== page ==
Our journey back to the First World War has been unexpectedly eventful. When we embarked on this project, we had no idea we’d run into a pandemic and lockdown. All our face-to-face workshops were abruptly stopped and planned trips to museums and archives had to be shelved.
The parallels with the war, not to mention the 1918 flu pandemic, weren’t lost on us. The mental health of young people has been of great concern, with their education and exams up in the air. Friendships and families were under great strain, with young people trying to cope with not seeing enough of one group, and perhaps seeing too much of the other.
Our whole project switched to one that would be developed and delivered online. We met for workshops on Video conference calls, used WhatsApp and email to catch up and organise events and recorded interviews using our experience of making our lockdown radio series, Raising Teens.
I can’t tell you how proud I am of the students who have been involved in this project, of their enthusiasm, intelligence and ability to get involved and have a go. They’ve got involved with interviewing, recording, writing and presenting pieces for the podcast – all done remotely. Their work has been outstanding.
And a huge thank you has to go to the team at the Heritage Fund – firstly for funding our project – but also for their ongoing encouragement and helping us get to the finish line by moving our deadlines owing to Covid-19-related delays.
That thanks also extends to everyone who contributes to the National Lottery.
Our final task for We Are Poppy was to create images for this website and for publicity on social media. We mustered our Make (Good) Trouble team, headed up by Lola, 19, taking on the role of Production Assistant and Stylist, and Lotti, 19, our Photographer.
We wanted to illustrate the conversation between the eras in photographs and chose an outdoor location (adding umbrellas to the kit list!). Stanmer Park in Brighton has a beautiful old church and graveyard and provided the perfect backdrop. Lola had two of our models, Amelie and Evie, in First World War costume, and three 21st Century models, Grace, Tiana and Lola, in bright colours – jumpers, jackets, trainers, nail varnish – that give a real pop to the images.
Lotti said, “In the photographs, I wanted to challenge the viewer’s response by intertwining the two eras, creating images that make you question when they were taken and making sure we captured the personalities of the girls and the relationship between the 21st Century girl and her First World War counterpart.”
The images are to be used here on this website and on social media posts to promote the project. We took into account the fact that may want to use copy on the images, or captions if they were used on audio posts like the one below.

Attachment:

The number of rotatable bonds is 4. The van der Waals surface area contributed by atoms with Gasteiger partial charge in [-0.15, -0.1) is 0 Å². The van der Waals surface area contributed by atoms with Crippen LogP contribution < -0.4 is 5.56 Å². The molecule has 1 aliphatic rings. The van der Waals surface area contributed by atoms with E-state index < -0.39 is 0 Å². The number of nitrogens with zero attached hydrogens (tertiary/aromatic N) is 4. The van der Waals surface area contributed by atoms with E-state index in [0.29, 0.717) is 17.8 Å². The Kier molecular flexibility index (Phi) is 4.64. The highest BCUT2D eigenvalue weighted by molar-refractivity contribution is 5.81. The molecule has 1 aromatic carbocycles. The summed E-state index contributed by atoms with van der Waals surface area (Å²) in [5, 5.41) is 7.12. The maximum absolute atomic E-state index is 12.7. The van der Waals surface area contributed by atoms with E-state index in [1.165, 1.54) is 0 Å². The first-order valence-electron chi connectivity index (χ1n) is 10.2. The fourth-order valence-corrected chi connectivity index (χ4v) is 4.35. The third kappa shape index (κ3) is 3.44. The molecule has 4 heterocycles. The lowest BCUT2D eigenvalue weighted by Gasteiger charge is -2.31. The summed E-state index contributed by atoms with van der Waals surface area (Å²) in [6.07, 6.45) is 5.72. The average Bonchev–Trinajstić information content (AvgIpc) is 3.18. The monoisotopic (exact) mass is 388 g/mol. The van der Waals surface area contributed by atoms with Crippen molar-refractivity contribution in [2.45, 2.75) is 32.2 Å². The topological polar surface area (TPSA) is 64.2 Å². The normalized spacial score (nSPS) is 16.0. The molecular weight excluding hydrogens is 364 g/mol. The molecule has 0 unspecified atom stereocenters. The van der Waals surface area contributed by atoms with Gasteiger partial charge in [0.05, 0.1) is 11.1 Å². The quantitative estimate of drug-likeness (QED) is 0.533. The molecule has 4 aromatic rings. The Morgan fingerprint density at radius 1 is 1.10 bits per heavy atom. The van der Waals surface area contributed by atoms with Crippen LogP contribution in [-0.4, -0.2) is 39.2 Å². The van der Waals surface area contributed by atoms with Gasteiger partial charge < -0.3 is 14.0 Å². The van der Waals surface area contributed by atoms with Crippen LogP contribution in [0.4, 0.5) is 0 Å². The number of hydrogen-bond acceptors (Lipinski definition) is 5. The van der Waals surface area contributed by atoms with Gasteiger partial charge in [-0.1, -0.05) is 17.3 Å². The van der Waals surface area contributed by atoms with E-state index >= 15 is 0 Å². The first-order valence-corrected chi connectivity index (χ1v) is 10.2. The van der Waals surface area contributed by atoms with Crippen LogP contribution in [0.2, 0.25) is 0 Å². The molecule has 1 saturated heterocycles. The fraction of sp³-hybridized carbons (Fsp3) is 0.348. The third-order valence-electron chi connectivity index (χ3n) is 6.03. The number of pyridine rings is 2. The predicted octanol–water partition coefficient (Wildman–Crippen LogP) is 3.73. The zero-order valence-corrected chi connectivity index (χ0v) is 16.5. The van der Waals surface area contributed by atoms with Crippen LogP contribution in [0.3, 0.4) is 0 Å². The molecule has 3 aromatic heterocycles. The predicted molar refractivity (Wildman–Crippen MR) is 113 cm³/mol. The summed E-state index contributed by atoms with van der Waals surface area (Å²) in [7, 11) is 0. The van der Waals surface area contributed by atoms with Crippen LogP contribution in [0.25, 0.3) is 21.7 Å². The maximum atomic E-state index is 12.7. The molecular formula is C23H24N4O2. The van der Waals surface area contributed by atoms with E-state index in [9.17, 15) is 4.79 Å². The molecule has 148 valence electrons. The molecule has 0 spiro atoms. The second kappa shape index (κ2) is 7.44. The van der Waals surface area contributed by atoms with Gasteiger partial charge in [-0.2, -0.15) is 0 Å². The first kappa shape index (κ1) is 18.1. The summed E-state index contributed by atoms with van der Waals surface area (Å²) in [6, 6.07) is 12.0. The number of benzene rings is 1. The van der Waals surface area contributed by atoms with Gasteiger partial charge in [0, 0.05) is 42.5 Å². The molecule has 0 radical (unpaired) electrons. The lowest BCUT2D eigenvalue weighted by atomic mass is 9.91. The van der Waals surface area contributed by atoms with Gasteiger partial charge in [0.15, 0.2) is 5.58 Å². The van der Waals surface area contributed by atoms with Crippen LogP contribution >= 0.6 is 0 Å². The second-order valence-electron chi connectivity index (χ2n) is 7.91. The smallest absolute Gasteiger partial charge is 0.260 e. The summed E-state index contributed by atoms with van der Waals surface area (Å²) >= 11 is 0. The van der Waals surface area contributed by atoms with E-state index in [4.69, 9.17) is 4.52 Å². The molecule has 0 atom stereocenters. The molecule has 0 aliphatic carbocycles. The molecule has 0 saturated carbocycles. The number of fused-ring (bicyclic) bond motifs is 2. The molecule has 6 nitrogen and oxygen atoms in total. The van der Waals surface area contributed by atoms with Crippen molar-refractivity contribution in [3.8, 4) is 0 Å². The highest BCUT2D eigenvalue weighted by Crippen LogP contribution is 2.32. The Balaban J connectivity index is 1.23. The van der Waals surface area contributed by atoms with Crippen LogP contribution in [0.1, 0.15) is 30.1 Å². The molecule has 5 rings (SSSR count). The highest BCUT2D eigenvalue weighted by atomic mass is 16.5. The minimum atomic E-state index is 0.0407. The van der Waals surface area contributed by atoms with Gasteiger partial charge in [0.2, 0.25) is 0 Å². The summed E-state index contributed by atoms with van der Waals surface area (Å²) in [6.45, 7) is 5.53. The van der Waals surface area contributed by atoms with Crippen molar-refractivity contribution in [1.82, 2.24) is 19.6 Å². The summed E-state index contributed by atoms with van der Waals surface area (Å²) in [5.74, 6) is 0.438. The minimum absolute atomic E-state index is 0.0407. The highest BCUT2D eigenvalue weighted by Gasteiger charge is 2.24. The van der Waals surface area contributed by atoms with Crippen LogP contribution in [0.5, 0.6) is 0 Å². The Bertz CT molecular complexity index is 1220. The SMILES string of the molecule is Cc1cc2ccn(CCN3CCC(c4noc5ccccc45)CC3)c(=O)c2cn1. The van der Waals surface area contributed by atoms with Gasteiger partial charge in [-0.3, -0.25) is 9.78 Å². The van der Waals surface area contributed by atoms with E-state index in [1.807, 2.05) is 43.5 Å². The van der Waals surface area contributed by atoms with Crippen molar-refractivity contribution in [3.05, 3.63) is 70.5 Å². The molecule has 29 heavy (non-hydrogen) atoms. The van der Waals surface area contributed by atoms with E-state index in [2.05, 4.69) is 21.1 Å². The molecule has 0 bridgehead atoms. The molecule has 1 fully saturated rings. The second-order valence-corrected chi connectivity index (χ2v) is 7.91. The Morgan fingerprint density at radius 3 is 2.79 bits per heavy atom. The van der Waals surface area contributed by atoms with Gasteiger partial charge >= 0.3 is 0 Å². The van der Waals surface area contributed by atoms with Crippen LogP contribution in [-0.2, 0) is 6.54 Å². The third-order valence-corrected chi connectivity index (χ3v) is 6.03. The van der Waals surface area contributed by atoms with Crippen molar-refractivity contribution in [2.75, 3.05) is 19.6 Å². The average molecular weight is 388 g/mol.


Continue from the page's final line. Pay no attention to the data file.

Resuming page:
Video and sound editor, Alvy Vincent, writes about helping to create the sounds of the 21st Century and the First World War to give us an immersive, rich listening experience for our Dear Poppy podcast.
I am a 22 year old freelance film maker who usually edits with visuals. One of the things I have learnt over the years is that SFX can really glue a video together and they are so important when setting a scene. When working on the ‘Poppy Project’ I absolutely loved making the audio soundscapes.
I loved the creativeness of listening to someone speak, imagining the settings that they would be in and then layering lots of SFX (sound effects) to create a world that the person speaking could sit in. This project was especially interesting as it focused around a specific time period. This meant that I was forced to think about what noises you might hear at that time. I used a lot of old aircraft soaring overhead and air raid sirens screeching but I also liked the SFX that are more generic but still created a soundscape that felt old fashioned, so I used things like church bells ringing in the distance, horses hooves on cobbled streets, dogs barking, wind blowing in the trees.
For the hospital scene [listen to the audio below], I was looking for the hospital sounds but my sound effects library was all modern-day sounds with phones going off and stuff.
I searched for the sound of a trolley in a hospital, a trolley passing, and that worked quite well. It wasn’t completely clear what it was, but it made you realise that it was inside a hospital. When the nurse starts speaking about the hospital ward, I wanted to have a sound for the injured men, so I recorded myself making groaning sounds and put it in the background. It seems ridiculous but it actually works really well, you hear the faint, quite subtle, not too obvious, sound in the background.
I look forward to working on more projects like this in the future.